What prompted you to create an English version?

We thought it was important on a number of levels. I’d gone to college in the United States, and it seemed that, for a lot of my friends who were Jewish but unaffiliated, the content they were consuming about Israel characterized it either as a place of violence or this flourishing Middle Eastern Silicon Valley… neither of these captured the nuanced Israel that I love.

We met with Julie Subrin, executive producer of Vox Tablet. They were doing a lot of stories about Israel anyways, and it seemed like a good match… we felt this [show] was an opportunity to bring stories of regular Israelis to English-speakers. Hopefully, we’ll continue after running the six pilot episodes.

Do you anticipate your English-speaking listeners being mostly Jewish?

Realistically, they probably will, but I hope they won’t all be. 

Our show is very clear about trying to capture Israel, instead of trying to capture Jewish Israel. For example, in the first episode, we had a story about a Christian from Jerusalem, and we’re definitely going to have stories about Arabs and Eritrean refugees.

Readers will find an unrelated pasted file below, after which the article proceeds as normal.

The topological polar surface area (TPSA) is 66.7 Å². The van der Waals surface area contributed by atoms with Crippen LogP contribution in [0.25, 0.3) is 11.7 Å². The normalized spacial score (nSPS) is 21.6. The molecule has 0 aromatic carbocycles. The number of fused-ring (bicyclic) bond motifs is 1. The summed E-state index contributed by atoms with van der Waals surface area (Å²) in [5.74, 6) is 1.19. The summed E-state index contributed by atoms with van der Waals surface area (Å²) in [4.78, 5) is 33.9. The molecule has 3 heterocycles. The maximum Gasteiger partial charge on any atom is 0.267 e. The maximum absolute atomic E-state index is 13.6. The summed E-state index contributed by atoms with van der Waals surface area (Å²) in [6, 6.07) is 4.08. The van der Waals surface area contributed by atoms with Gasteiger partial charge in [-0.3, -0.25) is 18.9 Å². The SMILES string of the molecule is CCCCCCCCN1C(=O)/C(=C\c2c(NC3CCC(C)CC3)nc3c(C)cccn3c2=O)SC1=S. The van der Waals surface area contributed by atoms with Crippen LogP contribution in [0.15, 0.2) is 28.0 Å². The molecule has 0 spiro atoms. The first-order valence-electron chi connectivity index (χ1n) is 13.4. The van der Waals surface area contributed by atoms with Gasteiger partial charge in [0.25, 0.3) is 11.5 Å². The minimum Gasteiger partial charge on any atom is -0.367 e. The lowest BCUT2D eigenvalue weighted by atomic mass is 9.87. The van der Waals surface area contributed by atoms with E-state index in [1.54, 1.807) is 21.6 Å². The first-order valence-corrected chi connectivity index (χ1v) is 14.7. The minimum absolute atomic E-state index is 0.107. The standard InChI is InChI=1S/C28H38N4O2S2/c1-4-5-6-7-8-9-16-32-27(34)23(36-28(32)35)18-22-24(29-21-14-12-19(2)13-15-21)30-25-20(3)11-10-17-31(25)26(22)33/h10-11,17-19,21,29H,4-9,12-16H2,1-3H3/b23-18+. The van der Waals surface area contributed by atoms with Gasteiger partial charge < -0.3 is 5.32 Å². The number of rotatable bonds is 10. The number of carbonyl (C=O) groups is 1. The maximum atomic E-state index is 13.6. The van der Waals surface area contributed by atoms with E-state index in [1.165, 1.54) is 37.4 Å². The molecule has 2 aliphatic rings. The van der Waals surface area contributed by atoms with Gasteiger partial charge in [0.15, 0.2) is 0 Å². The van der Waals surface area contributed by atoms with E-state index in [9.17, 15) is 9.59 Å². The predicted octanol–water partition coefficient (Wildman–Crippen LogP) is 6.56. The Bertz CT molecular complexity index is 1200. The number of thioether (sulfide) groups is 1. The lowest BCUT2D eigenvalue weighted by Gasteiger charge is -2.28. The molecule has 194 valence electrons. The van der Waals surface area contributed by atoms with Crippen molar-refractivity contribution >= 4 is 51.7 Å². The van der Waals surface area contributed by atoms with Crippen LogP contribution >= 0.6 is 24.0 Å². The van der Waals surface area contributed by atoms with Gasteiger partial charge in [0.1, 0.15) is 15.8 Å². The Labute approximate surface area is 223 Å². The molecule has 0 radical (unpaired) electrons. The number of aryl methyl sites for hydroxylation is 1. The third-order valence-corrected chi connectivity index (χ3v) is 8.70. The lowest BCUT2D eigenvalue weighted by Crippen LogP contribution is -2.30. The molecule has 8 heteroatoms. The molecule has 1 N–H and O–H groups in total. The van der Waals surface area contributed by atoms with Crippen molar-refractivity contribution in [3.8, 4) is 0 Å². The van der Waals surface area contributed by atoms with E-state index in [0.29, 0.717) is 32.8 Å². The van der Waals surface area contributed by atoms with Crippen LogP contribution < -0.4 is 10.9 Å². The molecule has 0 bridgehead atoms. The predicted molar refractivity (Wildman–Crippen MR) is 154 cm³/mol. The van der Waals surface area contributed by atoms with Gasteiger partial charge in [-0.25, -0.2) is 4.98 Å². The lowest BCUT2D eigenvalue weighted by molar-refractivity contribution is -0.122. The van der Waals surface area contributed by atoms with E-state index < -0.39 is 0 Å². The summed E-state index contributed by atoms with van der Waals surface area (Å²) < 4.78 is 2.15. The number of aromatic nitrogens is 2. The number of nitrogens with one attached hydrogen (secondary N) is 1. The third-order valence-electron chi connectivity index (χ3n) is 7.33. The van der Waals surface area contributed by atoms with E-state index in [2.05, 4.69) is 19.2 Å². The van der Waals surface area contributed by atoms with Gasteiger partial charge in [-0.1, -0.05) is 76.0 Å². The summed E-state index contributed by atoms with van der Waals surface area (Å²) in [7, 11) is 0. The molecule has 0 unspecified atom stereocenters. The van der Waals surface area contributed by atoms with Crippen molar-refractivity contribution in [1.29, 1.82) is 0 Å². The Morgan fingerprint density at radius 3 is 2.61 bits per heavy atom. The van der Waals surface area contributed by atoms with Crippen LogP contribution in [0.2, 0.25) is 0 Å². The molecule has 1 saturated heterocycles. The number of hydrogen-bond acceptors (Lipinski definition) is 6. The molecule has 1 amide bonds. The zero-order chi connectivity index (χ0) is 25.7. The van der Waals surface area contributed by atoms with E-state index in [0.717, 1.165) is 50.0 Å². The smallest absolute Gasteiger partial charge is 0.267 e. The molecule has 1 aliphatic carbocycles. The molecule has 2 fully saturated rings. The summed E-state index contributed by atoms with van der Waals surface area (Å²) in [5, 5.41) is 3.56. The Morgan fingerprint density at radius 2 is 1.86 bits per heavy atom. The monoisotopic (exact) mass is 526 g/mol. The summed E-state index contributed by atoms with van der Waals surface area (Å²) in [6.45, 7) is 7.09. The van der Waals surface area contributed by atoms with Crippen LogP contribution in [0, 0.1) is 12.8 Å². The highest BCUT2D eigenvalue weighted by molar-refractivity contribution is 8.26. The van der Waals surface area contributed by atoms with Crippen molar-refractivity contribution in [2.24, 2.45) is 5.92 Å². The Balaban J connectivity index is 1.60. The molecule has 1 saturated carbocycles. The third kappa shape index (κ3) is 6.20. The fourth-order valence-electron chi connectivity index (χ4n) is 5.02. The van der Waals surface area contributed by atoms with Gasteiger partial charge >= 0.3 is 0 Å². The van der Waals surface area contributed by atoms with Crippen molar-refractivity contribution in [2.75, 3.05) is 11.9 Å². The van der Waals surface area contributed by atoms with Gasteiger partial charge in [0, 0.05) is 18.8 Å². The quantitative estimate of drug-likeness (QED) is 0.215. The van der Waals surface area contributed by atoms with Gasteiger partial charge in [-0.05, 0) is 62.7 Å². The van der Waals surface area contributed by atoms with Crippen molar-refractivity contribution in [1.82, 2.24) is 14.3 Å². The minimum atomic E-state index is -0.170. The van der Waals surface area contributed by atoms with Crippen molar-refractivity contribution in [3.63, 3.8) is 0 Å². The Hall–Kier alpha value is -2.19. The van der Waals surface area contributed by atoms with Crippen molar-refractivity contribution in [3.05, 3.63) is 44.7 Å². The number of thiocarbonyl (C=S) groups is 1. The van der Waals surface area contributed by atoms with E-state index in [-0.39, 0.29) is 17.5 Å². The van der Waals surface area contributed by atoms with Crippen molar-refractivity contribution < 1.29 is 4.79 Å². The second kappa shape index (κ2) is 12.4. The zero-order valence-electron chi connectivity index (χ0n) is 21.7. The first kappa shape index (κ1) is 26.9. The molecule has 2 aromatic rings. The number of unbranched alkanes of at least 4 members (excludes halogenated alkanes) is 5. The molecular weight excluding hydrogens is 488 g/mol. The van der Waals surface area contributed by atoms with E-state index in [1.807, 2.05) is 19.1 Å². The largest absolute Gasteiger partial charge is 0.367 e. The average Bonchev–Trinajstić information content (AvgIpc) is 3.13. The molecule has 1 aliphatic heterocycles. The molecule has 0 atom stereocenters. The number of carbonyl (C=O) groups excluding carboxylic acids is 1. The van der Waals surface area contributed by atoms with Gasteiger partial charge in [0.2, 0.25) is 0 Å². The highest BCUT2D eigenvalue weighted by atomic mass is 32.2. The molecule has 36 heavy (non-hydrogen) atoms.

I hope people who might not otherwise express interest in Israel will still be hooked on the stories because they’re in some ways very universal. 

Is the English version a translated carbon copy of the Hebrew version?

Some English episodes are translations of the most popular stories from the Hebrew version, and we’ve gone back and re-interviewed sources in English, but not all of the Hebrew stories are translatable. Stories are different when you tell them in a different language, and people are different when they express themselves in a language that’s not their mother tongue.

So, some English episodes have been done exclusively for the English show – stories based in Israel or stories about Israelis no longer living in Israel.

Do you feel compelled to modify your English content to account for cultural differences?